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New York Passes Gas Ban in New Buildings; Strain on Electricity Grid

New York State became the first state in the nation on Tuesday to ban natural gas and other fossil fuels in new buildings, mandating a shift to renewable energy and electricity as the state’s power grid runs short of capacity.

The Washington Post reported:

New York has become the first state in the nation to pass a law banning natural gas and other fossil fuels in most new buildings, a move that could inspire other states and further erode the residential future of the gas industry.

The law effectively requires all-electric heating and cooking in new buildings shorter than seven stories by 2026, and in 2029 for taller buildings. And although it allows exemptions for manufacturing facilities, restaurants, hospitals and even carwashes, the measure does not do what some climate activists had feared: give cities and counties license to override the ban.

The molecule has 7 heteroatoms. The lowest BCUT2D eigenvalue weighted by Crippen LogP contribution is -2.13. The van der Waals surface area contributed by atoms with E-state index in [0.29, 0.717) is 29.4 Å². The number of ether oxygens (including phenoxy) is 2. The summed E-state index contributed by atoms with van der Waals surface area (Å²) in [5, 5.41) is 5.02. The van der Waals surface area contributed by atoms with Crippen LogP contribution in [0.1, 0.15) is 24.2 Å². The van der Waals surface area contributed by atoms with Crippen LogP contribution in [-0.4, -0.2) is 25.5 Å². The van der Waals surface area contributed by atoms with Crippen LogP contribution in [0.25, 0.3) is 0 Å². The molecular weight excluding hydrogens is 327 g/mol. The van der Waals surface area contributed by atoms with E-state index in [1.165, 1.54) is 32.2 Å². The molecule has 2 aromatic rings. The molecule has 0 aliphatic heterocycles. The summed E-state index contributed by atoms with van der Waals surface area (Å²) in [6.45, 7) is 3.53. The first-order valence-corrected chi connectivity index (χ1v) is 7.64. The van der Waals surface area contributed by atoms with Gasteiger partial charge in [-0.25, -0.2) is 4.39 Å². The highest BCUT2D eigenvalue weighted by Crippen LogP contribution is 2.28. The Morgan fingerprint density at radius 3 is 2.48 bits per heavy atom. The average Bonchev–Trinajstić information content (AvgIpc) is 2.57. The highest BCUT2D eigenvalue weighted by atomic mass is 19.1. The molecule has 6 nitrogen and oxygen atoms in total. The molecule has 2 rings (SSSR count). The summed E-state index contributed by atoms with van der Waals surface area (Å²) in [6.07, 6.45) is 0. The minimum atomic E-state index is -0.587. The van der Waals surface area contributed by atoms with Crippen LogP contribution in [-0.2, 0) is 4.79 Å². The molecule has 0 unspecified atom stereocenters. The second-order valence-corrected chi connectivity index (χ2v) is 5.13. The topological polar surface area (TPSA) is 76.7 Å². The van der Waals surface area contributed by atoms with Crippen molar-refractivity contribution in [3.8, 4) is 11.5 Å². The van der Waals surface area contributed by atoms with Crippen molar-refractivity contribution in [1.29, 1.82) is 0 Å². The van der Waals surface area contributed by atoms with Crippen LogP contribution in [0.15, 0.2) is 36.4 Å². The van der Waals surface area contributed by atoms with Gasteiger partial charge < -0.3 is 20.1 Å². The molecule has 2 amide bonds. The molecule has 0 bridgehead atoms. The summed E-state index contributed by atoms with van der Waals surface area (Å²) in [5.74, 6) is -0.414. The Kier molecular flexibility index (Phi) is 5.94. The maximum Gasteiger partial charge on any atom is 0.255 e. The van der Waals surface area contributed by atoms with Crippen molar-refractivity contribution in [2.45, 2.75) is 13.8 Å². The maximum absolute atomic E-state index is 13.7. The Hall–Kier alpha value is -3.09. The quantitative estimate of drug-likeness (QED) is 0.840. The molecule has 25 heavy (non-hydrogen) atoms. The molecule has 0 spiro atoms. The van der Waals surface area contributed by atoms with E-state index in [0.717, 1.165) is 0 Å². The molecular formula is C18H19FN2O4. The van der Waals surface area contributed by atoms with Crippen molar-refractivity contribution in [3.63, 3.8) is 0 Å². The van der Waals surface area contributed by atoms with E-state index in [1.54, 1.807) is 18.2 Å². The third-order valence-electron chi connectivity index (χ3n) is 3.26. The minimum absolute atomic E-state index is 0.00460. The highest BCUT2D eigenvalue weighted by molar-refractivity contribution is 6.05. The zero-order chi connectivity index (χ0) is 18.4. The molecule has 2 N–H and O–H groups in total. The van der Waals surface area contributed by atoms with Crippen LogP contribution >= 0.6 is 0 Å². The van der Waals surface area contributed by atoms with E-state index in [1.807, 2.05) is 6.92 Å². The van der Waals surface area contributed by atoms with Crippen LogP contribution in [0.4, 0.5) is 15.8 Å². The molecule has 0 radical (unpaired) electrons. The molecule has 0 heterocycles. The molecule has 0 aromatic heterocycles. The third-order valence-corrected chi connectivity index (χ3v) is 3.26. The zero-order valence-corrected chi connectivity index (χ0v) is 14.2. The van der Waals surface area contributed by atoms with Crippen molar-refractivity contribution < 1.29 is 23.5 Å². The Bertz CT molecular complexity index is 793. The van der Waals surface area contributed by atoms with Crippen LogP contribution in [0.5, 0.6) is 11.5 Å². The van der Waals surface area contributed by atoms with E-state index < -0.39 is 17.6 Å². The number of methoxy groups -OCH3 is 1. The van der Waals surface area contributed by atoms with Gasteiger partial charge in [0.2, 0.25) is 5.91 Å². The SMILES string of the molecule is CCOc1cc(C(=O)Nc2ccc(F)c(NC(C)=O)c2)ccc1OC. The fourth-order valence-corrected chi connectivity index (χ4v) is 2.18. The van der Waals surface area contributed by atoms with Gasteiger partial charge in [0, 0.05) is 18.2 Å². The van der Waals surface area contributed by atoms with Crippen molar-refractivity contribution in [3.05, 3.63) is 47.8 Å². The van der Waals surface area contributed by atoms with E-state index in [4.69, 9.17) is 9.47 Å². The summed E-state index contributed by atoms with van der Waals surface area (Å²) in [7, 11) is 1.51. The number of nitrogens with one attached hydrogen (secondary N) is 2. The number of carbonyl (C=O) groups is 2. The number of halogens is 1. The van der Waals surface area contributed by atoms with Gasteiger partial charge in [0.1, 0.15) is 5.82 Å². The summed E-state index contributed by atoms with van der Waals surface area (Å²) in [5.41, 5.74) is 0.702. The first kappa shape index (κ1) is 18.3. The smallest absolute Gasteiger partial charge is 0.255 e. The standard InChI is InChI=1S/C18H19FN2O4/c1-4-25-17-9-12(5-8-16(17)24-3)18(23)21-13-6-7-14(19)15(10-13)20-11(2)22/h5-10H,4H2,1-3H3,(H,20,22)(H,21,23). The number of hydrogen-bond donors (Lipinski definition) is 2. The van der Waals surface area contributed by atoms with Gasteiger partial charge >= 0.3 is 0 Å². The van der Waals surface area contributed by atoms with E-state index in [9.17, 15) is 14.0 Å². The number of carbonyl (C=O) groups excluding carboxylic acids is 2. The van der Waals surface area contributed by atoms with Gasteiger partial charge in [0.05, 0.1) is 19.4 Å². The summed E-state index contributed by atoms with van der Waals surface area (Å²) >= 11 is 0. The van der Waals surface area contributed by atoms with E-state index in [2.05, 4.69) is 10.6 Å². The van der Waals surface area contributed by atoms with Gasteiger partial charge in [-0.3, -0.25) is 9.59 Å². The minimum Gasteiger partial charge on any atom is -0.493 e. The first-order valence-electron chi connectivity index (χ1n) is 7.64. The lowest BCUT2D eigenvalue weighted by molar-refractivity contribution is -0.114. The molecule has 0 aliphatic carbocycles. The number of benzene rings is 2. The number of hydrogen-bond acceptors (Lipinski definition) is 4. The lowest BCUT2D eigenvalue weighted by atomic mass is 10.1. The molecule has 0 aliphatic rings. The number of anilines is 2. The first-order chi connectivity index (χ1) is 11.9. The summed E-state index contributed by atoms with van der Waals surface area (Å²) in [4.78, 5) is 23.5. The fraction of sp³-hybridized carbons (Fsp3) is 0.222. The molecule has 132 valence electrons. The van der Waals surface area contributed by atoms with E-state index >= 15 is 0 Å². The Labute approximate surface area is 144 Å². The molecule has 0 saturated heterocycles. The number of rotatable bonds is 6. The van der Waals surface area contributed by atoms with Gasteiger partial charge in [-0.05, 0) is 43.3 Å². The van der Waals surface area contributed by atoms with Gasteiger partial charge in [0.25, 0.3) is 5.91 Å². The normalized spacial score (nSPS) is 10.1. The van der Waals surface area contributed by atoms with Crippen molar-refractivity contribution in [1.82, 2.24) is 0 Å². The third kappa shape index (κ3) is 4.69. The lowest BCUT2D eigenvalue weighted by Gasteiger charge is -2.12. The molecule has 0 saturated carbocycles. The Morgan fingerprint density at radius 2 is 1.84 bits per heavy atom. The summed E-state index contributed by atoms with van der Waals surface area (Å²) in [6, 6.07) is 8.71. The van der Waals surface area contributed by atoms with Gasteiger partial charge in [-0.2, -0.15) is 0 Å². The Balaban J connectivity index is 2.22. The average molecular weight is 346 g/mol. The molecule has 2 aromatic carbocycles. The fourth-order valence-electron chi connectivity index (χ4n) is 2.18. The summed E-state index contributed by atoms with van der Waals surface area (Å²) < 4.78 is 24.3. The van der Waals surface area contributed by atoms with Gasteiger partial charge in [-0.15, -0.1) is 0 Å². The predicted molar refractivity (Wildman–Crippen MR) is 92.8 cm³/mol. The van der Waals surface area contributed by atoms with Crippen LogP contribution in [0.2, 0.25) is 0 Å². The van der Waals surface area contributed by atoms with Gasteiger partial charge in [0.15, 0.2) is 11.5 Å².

The ban also extends to heating oil and propane, raising questions about the future of these fuels in New York state’s more rural communities.

Natural gas currently accounts for 46% of New York’s power supply, the Post notes. The state also infamously banned hydraulic fracturing, or “fracking,” which has fueled an oil and gas boom in neighboring Pennsylvania.

Under Democratic Party control, the state is pushing toward renewable energy targets, but lacks the sunshine of California, and has to look offshore to expand wind power — an approach that has its own environmental risks.

New York consumers are already suffering higher prices, partly due to the lack of capacity on the electricity grid — and experts say renewable energy projects are not enough to replace fossil fuels that are being taken offline.

There are also legal problems facing a gas ban. Last month, the U.S. Court of Appeals for the Ninth Circuit tossed a ban by Berkeley, California, saying that federal energy authority preempts state and local authorities.


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